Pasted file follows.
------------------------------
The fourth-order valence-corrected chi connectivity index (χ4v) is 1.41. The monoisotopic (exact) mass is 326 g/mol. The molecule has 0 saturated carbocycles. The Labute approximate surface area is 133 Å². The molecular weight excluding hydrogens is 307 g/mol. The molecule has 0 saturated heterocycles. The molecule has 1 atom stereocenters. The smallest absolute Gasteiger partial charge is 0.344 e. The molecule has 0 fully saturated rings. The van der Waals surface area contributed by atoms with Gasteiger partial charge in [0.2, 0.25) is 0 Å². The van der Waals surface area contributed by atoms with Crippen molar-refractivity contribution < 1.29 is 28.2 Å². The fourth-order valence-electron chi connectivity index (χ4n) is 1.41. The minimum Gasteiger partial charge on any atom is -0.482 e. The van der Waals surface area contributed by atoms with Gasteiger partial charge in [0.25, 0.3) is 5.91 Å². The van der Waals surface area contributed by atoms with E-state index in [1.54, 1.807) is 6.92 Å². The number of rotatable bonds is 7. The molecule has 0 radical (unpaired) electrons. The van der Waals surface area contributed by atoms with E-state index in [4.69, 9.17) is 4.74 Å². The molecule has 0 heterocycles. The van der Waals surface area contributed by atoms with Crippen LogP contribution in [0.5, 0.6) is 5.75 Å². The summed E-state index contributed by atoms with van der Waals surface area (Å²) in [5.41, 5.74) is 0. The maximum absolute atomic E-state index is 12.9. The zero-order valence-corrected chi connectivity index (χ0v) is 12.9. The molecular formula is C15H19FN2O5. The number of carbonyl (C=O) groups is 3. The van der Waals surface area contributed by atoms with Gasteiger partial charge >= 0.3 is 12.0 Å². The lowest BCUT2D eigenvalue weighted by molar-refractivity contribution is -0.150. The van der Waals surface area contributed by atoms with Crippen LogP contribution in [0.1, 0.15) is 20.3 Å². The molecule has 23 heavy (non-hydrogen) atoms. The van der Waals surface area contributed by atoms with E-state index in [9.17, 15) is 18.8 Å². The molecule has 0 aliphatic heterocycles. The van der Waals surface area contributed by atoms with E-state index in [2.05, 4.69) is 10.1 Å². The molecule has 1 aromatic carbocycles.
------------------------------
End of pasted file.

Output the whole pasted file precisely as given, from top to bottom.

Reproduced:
The fourth-order valence-corrected chi connectivity index (χ4v) is 1.41. The monoisotopic (exact) mass is 326 g/mol. The molecule has 0 saturated carbocycles. The Labute approximate surface area is 133 Å². The molecular weight excluding hydrogens is 307 g/mol. The molecule has 0 saturated heterocycles. The molecule has 1 atom stereocenters. The smallest absolute Gasteiger partial charge is 0.344 e. The molecule has 0 fully saturated rings. The van der Waals surface area contributed by atoms with Gasteiger partial charge in [0.2, 0.25) is 0 Å². The van der Waals surface area contributed by atoms with Crippen molar-refractivity contribution < 1.29 is 28.2 Å². The fourth-order valence-electron chi connectivity index (χ4n) is 1.41. The minimum Gasteiger partial charge on any atom is -0.482 e. The van der Waals surface area contributed by atoms with Gasteiger partial charge in [0.25, 0.3) is 5.91 Å². The van der Waals surface area contributed by atoms with E-state index in [1.54, 1.807) is 6.92 Å². The number of rotatable bonds is 7. The molecule has 0 radical (unpaired) electrons. The van der Waals surface area contributed by atoms with E-state index in [4.69, 9.17) is 4.74 Å². The molecule has 0 heterocycles. The van der Waals surface area contributed by atoms with Crippen LogP contribution in [0.5, 0.6) is 5.75 Å². The summed E-state index contributed by atoms with van der Waals surface area (Å²) in [5.41, 5.74) is 0. The maximum absolute atomic E-state index is 12.9. The zero-order valence-corrected chi connectivity index (χ0v) is 12.9. The molecular formula is C15H19FN2O5. The number of carbonyl (C=O) groups is 3. The van der Waals surface area contributed by atoms with Gasteiger partial charge >= 0.3 is 12.0 Å². The lowest BCUT2D eigenvalue weighted by molar-refractivity contribution is -0.150. The van der Waals surface area contributed by atoms with Crippen LogP contribution in [0.1, 0.15) is 20.3 Å². The molecule has 23 heavy (non-hydrogen) atoms. The van der Waals surface area contributed by atoms with E-state index in [9.17, 15) is 18.8 Å². The molecule has 0 aliphatic heterocycles. The van der Waals surface area contributed by atoms with E-state index in [2.05, 4.69) is 10.1 Å². The molecule has 1 aromatic carbocycles.